- First, countries rich in resources have failed to focus and develop manufacturing and other services segment as well as economic institutions necessary for growth.
- Second, the country has heavily suffered from Dutch disease. Where domestic currency appreciation driven by strong exports for resources has to make other segments of the economy globally uncompetitive.
Even though countries like Kuwait and Oman have seen growth in recent years in the long term, the growth is not sustainable. The primary reason would be that resources like oil and gas will deplete. And also, developed countries are gradually shifting to a green economy by resorting to electric vehicles. This will, in some way or other impact the dominance that Middle-East countries currently hold. And gradually their purchasing power will reduce and dependence on exports will create issues.
Impact of Dutch Disease on Venezuela
Venezuela is rich in crude oil supplies. In the 1920s, the country discovered an abundance of crude oil which bought many lessons for a resource-rich country. Oil prices in the Venezuelan economy dropped from $100 in 2014 to $21.5 per barrel in January 2016. One of the prime reasons is the country’s heavy dependence on export crude oil sales. Oil sales constitute 99% of the export earnings and one-fourth of the country’s GDP. Due to the falling prices, their production has hit a new low. Venezuelan GDP shrunk by two-thirds from 2014-to 2020 as the demand for oil was affected due to the pandemic. The Venezuelan economy is a fine example of the impact of Dutch disease.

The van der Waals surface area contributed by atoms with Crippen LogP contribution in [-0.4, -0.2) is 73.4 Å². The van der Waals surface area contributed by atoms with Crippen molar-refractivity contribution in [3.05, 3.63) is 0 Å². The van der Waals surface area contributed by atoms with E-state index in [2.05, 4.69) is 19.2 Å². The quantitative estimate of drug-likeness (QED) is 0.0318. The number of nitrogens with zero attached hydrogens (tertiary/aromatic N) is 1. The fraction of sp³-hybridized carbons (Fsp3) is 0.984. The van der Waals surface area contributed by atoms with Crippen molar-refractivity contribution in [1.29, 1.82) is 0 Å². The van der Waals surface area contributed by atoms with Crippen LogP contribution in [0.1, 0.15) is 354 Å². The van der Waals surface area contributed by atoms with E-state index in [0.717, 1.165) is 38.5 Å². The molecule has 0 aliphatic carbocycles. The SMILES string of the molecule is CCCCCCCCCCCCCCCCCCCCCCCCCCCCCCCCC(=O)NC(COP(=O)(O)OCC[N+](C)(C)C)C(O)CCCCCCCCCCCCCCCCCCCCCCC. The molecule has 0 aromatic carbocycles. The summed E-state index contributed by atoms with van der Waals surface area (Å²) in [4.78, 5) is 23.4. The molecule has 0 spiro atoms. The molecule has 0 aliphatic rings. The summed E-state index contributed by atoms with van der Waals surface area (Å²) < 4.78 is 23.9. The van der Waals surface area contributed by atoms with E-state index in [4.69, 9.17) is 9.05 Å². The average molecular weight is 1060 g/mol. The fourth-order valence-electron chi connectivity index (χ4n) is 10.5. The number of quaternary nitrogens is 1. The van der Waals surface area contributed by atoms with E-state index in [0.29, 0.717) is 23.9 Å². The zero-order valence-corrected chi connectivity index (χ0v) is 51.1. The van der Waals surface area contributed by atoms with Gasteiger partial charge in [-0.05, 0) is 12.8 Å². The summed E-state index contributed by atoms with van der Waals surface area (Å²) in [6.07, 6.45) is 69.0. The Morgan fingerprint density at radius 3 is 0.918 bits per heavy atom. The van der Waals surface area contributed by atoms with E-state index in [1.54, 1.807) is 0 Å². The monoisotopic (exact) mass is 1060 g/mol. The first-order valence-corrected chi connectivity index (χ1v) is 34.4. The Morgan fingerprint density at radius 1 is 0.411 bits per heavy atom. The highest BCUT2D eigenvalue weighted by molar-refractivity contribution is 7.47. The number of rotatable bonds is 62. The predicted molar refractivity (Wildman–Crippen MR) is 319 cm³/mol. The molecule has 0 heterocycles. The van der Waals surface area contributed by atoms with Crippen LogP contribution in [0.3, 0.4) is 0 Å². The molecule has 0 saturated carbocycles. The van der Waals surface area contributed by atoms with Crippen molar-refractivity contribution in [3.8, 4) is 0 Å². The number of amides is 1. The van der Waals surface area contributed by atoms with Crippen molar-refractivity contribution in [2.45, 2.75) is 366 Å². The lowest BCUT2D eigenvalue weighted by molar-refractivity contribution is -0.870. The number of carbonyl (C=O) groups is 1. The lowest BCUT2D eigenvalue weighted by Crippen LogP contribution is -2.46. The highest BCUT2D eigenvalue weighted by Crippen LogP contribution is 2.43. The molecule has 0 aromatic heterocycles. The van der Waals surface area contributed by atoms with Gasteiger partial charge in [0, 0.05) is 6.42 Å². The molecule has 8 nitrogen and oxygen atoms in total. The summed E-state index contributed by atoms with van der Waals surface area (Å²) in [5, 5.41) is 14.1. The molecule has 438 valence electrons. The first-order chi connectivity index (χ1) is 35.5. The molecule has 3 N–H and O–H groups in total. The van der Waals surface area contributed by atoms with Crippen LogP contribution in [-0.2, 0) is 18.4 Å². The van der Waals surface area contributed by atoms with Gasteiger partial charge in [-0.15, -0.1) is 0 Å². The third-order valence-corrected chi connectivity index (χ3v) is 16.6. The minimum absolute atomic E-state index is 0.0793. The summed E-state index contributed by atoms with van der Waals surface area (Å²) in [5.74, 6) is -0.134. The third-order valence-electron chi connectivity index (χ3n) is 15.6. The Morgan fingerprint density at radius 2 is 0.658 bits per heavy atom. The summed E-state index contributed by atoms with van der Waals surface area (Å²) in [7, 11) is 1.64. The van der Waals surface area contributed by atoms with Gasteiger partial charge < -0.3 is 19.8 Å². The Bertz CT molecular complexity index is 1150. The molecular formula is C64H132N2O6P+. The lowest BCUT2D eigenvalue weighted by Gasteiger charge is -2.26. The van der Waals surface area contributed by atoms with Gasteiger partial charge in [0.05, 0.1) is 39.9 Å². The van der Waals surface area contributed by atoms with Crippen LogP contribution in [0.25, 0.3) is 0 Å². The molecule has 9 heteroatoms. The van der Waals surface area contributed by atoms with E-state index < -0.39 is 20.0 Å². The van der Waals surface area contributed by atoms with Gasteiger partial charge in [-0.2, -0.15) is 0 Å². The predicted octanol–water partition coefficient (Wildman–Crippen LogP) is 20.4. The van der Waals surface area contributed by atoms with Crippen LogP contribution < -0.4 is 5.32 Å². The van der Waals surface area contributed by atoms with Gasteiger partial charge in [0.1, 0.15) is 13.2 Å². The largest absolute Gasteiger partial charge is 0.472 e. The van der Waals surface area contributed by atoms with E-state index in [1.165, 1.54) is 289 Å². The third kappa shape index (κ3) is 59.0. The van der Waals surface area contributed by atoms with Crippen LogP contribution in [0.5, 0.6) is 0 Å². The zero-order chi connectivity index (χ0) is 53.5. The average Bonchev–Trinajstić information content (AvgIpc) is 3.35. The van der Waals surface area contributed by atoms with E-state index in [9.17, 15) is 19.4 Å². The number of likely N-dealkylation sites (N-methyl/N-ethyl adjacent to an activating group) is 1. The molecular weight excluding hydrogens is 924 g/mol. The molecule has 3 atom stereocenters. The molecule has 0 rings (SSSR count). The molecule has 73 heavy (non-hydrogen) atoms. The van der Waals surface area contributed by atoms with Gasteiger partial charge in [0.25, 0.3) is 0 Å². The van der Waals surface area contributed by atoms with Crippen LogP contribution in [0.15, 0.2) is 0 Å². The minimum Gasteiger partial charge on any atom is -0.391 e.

To say, it is not a negative or bad omen for countries to have ownership of important natural resources. But looking at other developed countries like USA and UK, it is evident that for countries to grow, access to resources is more important than ownership. Kuwait, till now, has successfully been able to thrive and has dominated the oil markets globally. It has become one of the richest countries in the world, with its ranking 5th in the world by Gross national income per capita. Its economy is the 20th largest by GDP per capita, with the majority of the credit going to its abundant reserves of petroleum and gas.
However, African countries like Nigeria and Rwanda have not been able to capitalize on the natural resources they possess. Poverty and illiteracy are some of the reasons for their continuous backwardness. The government in these countries have not invested in developing other important economic institutions, with their focus being on exploiting their resources. There have also been instances wherein even the developed countries had to suffer the wrath of ‘Dutch Disease’. In 2014, Canada’s currency became highly overvalued due to the influx of foreign capital in relation to the exploitation of the country’s oil sands. But sooner or later, these countries have been able to subside the impact.